Definitions of Septic System Failure
     

  • SEPTIC FAILURE CRITERIA - CONTENTS: How do we define septic system failure ? When is a septic system considered "in failure" ?Here is a list of Types of septic system drain field failure. Cause of septic system component failures. Definitions of septic failure for each component
  • POST a QUESTION or READ FAQs about the definition of septic system failure or drainfield failure
  • REFERENCES

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Criteria for defining septic system failure: this septic system inspection and test article discusses the Definition of Septic System Failure - septic system failure criteria - the types of septic system failure in the drain field, leach field, seepage bed, or similar component. We list the causes of each type of septic component failure, and list the septic component failure criteria or in other words what conditions are defined as "failure"?

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Onsite Waste Disposal System Septic System Failure Criteria

How can you distinguish between a blocked pipe, a septic tank that needs pumping, and a clogged drainfield that needs replacement? This is an important question as it distinguishes between relatively low cost maintenance or repair task and a costly septic leach field replacement. We also discuss what can be planted over and near a septic drainfield and what should be avoided.

Massachusetts Title 5 lists specific failure criteria and serves as a good model for septic inspections anywhere.

Septic drainfield cross section sketch
  • Backup anywhere in the system
  • Discharge of effluent to the surface, stream, etc. regardless of whether or not septic dye is observed
  • Static effluent level above outlet in the D-box
  • System has to be pumped more than four times a year
  • Metal septic tanks (municipality dependent; note that in special site conditions small metal tanks may be the "only" solution and may be approved by local officials. An owner/buyer must be informed of the implications of such installations.)
  • Soil Absorption System (or cesspool, etc) is at a depth exposing it to the maximum groundwater level - as shown in our illustration, above-left.

Cesspool failure criteria

  • Less than 6" of freeboard (free area between top of the effluent in the cesspool and top of the cesspool container)
  • Less than 1/2 day's storage
  • Within100 feet of a pond or dug well (surface water supply)
  • Within 50 feet of a private well (modern sanitary well)
  • Between 50 and 100 feet from a private well if well fails bacteria test
  • In Massachusetts, within Zone 1 of a public well
  • BOH (board of health) evaluation is required if septic system components or evidence of failure are within 50 feet of any surface water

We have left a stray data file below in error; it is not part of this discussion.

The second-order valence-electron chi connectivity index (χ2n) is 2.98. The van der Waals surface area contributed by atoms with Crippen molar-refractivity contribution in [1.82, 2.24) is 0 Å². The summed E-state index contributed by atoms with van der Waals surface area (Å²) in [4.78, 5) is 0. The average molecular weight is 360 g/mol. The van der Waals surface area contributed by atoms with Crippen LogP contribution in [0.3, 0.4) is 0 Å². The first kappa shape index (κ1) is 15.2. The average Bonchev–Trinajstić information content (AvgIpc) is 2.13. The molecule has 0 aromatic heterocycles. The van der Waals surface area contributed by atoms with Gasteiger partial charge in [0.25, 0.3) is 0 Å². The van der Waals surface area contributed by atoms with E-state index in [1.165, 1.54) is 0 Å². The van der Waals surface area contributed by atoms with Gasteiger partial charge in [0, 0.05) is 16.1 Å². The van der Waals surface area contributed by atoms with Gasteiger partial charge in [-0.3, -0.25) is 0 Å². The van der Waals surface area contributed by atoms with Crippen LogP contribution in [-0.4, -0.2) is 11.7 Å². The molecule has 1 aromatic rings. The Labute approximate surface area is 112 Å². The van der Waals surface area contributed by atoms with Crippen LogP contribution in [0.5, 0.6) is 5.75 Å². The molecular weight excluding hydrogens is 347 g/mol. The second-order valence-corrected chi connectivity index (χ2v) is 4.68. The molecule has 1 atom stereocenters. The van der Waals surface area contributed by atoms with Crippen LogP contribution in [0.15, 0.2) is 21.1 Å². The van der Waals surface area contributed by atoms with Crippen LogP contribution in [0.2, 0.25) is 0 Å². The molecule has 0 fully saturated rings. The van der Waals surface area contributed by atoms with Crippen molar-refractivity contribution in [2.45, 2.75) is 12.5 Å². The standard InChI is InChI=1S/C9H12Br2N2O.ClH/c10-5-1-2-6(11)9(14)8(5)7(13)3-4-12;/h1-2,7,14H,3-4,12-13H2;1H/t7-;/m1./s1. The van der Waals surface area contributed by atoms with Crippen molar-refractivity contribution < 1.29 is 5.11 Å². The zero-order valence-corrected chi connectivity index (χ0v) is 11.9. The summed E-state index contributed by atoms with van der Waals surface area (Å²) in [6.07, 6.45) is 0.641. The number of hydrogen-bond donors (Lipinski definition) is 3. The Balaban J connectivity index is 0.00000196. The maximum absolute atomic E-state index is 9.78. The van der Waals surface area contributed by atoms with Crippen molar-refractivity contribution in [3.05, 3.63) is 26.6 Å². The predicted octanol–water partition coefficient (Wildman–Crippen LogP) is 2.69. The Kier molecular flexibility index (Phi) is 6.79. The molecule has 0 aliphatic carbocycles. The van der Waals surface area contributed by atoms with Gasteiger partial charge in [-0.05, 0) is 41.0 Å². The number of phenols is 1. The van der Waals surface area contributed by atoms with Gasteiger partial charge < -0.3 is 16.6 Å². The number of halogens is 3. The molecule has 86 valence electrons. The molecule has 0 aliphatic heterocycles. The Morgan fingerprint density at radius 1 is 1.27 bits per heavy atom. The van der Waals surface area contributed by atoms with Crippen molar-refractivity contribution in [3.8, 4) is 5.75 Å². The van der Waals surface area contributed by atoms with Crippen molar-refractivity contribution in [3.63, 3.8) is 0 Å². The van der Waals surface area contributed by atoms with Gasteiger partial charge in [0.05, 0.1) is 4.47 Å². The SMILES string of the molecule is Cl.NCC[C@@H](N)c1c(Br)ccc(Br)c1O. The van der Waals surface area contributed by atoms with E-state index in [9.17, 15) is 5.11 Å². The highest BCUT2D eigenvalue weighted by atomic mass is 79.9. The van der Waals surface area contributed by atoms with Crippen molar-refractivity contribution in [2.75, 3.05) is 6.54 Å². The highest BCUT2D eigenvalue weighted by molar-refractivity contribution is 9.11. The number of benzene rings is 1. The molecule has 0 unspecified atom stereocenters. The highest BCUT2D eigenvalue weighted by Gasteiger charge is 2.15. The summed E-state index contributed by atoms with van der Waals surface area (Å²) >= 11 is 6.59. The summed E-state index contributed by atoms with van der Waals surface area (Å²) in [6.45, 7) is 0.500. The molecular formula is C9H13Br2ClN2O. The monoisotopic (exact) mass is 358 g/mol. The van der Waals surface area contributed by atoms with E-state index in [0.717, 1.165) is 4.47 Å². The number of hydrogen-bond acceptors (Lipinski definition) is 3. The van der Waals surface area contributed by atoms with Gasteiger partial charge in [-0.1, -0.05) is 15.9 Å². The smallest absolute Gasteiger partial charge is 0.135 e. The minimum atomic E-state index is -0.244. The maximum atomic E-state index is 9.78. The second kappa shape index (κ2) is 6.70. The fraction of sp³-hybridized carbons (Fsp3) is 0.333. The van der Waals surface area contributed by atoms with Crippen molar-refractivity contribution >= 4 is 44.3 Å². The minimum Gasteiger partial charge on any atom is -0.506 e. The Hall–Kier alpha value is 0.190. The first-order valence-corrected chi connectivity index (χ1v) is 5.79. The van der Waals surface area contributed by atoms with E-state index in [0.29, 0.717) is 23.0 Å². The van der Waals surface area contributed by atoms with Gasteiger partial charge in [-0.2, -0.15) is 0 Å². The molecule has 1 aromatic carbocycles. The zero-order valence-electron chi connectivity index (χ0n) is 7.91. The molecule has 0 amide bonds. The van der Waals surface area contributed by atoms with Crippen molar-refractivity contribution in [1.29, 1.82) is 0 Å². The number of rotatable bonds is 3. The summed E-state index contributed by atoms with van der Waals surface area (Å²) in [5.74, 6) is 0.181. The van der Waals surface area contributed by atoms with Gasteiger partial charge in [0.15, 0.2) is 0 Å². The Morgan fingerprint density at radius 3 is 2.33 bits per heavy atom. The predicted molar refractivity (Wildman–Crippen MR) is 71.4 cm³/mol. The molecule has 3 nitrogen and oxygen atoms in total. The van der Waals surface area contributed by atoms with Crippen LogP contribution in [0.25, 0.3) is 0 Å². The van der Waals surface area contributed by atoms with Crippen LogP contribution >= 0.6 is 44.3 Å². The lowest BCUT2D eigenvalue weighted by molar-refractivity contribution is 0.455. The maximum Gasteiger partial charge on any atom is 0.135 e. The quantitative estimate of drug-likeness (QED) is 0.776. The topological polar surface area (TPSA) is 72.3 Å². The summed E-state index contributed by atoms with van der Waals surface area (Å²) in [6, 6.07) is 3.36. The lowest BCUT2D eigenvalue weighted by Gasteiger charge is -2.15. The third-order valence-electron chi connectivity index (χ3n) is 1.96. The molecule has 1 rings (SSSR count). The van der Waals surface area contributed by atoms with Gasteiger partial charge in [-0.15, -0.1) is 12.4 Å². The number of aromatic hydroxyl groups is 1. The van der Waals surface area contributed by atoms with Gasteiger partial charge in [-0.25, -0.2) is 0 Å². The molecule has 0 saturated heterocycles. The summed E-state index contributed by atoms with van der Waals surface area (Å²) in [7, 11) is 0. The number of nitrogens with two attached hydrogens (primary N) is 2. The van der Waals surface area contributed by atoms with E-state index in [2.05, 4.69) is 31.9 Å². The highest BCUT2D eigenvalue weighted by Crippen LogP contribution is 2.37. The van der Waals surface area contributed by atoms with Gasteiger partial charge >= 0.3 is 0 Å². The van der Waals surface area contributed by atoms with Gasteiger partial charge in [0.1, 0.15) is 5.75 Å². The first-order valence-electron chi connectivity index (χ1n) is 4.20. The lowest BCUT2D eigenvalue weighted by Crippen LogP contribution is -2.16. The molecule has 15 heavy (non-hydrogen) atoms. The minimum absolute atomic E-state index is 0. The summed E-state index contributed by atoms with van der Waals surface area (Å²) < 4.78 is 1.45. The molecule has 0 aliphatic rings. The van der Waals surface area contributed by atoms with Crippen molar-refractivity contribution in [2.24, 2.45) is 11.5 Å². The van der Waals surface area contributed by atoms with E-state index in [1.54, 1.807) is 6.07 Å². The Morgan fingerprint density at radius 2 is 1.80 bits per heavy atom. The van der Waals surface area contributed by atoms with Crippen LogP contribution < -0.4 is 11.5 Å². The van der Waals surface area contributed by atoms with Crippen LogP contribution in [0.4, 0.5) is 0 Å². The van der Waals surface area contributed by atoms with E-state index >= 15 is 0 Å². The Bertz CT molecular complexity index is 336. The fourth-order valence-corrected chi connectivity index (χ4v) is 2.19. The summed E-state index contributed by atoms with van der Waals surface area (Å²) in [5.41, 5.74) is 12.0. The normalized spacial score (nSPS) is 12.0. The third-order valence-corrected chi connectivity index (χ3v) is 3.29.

For details see CESSPOOL FAILURE CRITERIA.

Soil Absorption System Failures (leach fields, drain fields, seepage pits)

  • Breakout of effluent observed (& I consider odors as well)
  • BOH evaluation in MA if within 100 ft of surface water supply
  • within Zone 1 of a public well
  • within 50ft of a private well
  • between 50ft and 100ft of a private well if well fails bacteria test.

FAILURE CRITERIA - Soil Absorption System Failure Criteria - Drainfield Failure Standards

Since homeowners may receive vague advice about the condition of their septic system, here we present specific failure criteria for septic systems. For alternative septic system designs or advanced septic systems using more specialized equipment, a failure of that equipment is more often a needed repair than a total system failure.

The most basic definition of septic system failure would be a septic system that will no longer treat and dispose of septic effluent. A "blocked" septic system may or may not be a "failed" system - it depends on the cause of blockage. Is it a blocked pipe, a clogged septic filter, or is the drainfield saturated and no longer accepting effluent?

Here are some of the specific criteria that can reliably be taken to describe a failed or non-functional septic system:

  • Breakout of septic effluent observed at the property surface (& I consider odors as well)
  • Appearance of septic effluent, for example seen by use of a tracer dye, in nearby waterways, streams, lakes, or drainage catch basins
  • Too close to water supply or other boundaries: Board of Health evaluation in Massachusetts defines a septic system as unacceptable (technically not working" if a septic system (or in some cases its drainfield) is located within 100 ft of surface water supply or any of the next three locations:
  • A septic system (or in some cases its drainfield) located within Zone 1 of a public well
  • A septic system (or in some cases its drainfield) located within 50ft of a private well
  • A septic system (or in some cases its drainfield) located between 50ft and 100ft of a private well if well fails bacteria test.

Also see SEPTIC FAILURE SIGNS: what can we see that indicates a septic system is failing, Septic Failure Causes in our septic inspection online book, and see SEPTIC DRAINFIELD LOCATION: how to find the septic drain field or leaching bed.

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